If you’ve been regularly reading this newsletter then you know that when I’m not doing this job, I’m working as a bartender at a local golf club. My coworkers there have provided me with endless ideas for stories and experiences to be had in the area. One coworker, Kathy, has talked to me about her love of fencing. When I think of fencing, I think of it as somewhat of an exclusive sport in the same way that golf, tennis and racquetball feel exclusive. They have a country club aura about them that can make it feel as though they’re an activity set aside for the wealthy. That couldn’t be further from the truth.
“I think this sport sometimes feels a little out of reach, but believe me, our club is not that. And compared to other sports, it’s not as expensive as people think it is,” said Board President of Three Swords Fencing Club Laurie Lapp. “You’re going to buy a pair of running shoes, that’ll probably cost you around $100. You can suit yourself out for fencing for $300.”
When Laurie Lapp signed her son up for fencing classes, she had no idea how much it would end up impacting her own life.
“My son started fencing when I was 12. As a single mom, I was sitting here cold and waiting. The coach said, ‘Hey do you wanna fence?’ and I started. It gave my son and I the opportunity to travel together.”
This time spent traveling together for competitions was precious. As Laurie’s son entered his teenage years, their shared love for fencing and competing kept some of those emotional growing pains from seeping into their relationship.
“It can get hard to relate to them as they get older. But if you have an activity that you do together and a purpose, then you find that time together and it’s valuable.”
She and the team at Three Swords Fencing Club want others to see the abundance of value that fencing can bring to one’s life. It’s something that can be done at all ages and skill levels. At fencing competitions, the fencers aren’t grouped by age or size.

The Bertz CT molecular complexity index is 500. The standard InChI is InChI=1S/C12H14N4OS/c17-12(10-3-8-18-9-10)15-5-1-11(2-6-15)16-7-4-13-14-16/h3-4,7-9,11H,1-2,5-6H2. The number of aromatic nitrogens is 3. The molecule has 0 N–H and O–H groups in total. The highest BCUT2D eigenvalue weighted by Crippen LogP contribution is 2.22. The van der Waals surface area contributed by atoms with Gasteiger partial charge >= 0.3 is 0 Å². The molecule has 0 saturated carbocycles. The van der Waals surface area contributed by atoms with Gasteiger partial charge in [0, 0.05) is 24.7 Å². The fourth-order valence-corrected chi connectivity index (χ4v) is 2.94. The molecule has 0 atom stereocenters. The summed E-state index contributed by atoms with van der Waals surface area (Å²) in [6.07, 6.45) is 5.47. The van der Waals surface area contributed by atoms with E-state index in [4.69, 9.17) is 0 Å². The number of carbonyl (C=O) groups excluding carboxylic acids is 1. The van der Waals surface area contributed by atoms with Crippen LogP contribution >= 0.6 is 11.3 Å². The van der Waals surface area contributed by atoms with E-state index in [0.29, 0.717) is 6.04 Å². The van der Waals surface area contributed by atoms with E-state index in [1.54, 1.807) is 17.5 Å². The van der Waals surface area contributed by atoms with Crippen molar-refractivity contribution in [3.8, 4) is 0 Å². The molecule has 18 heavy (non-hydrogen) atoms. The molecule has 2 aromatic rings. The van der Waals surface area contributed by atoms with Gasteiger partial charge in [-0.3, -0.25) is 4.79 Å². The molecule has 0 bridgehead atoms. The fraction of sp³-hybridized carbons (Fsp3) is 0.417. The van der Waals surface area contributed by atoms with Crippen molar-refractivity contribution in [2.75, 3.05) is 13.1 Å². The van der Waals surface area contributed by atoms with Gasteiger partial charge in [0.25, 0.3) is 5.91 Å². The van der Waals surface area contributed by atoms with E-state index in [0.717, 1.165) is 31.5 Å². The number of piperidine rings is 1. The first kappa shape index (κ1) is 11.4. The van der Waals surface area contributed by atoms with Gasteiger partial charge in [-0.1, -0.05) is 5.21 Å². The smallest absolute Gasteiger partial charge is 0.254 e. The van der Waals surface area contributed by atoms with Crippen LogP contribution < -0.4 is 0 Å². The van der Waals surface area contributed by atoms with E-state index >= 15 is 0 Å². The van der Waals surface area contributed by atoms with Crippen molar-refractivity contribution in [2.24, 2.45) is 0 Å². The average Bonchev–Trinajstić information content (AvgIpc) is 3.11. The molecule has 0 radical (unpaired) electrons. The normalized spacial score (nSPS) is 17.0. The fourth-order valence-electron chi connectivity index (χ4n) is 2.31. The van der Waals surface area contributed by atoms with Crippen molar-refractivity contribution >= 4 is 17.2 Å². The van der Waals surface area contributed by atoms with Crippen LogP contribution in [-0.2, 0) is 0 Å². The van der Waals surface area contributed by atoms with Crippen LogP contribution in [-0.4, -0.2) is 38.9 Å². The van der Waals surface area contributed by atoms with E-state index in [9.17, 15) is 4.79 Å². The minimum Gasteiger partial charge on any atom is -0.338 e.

“That’s one of the cool things about this sport. In a local tournament, I could end up fencing with someone who’s way better than I am. You don’t have that in other sports. There is a rating and classification system, but if it’s mixed or open anyone from an A [classification], which is the best, to a U which is unclassified, can fence in that tournament. So I could enter as a U, and end up in a bout against an A fencer. I’ll probably lose 0-5, but I’ll learn something from it.”
Laurie says that competition is a fun and fulfilling part of the fencing experience. But before you run, you’ve gotta learn how to walk. There are fencing classes for adults and for kids. The class structure varies for each, but the basics don’t. New students first learn the footwork. Being quick and light on your feet is the basis for being a good fencer. Next, they’ll learn how to hold their sword properly.
“We start by teaching them to stop treating it like it’s an ax. It’s not a board sword. You think of swordplay in movies, there are all these grand, big actions. That doesn’t work in the Olympic sport of fencing. The movements are much smaller and planned. You learn to control the tip of the weapon with your thumb and index finger.”
There are three styles of fencing, depending on the style of weapon or sword – foil, epee, and saber. Three Swords follows the epee style of fencing. When competing, this means that no part of the body is off limits for scoring a point. Touches are scored through an electrical box attached to the fencer when the tip of the blade makes contact with the opponent. Facing off with someone wielding a sword is no doubt at least a little intimidating, but you can’t turn your back while in a bout. Like any other challenge in life, it has to be faced head-on.
If you’re interested in classes for your child, they can be signed up for through the Learning Enrichment and Athletic Program (LEAP) website. Any class designated Beginning 1, 2, 3 of 4 can be selected. Also, kids don’t have to be a TCAPS student to sign up.
For adults, the first class is free. There is a drop-in every Friday evening at 6 p.m. where the basics are gone over. If it’s something that you want to pursue, you can signup for membership through .
Three Swords Fencing Club became a nonprofit organization in 2010. It was started by head coach Robert Bartle and Doug Schultz. Soon, they’ll change their name to Traverse City Fencing Club.
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